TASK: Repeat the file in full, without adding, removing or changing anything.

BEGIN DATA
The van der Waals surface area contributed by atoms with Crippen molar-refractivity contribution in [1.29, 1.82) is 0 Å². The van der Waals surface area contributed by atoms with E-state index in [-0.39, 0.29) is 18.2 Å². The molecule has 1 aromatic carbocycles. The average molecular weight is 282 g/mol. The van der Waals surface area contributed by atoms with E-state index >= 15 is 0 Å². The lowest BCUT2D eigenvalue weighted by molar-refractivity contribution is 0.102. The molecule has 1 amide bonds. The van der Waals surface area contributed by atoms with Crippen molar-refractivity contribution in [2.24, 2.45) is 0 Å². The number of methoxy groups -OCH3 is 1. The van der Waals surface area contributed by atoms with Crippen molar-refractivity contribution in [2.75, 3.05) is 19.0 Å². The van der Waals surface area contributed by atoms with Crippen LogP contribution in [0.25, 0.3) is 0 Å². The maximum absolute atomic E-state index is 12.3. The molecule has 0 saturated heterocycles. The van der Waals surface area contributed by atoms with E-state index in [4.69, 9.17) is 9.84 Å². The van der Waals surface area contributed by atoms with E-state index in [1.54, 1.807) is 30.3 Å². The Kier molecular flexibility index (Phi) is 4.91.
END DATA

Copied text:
The van der Waals surface area contributed by atoms with Crippen molar-refractivity contribution in [1.29, 1.82) is 0 Å². The van der Waals surface area contributed by atoms with E-state index in [-0.39, 0.29) is 18.2 Å². The molecule has 1 aromatic carbocycles. The average molecular weight is 282 g/mol. The van der Waals surface area contributed by atoms with E-state index >= 15 is 0 Å². The lowest BCUT2D eigenvalue weighted by molar-refractivity contribution is 0.102. The molecule has 1 amide bonds. The van der Waals surface area contributed by atoms with Crippen molar-refractivity contribution in [2.24, 2.45) is 0 Å². The number of methoxy groups -OCH3 is 1. The van der Waals surface area contributed by atoms with Crippen molar-refractivity contribution in [2.75, 3.05) is 19.0 Å². The van der Waals surface area contributed by atoms with Crippen LogP contribution in [0.25, 0.3) is 0 Å². The maximum absolute atomic E-state index is 12.3. The molecule has 0 saturated heterocycles. The van der Waals surface area contributed by atoms with E-state index in [4.69, 9.17) is 9.84 Å². The van der Waals surface area contributed by atoms with E-state index in [1.54, 1.807) is 30.3 Å². The Kier molecular flexibility index (Phi) is 4.91.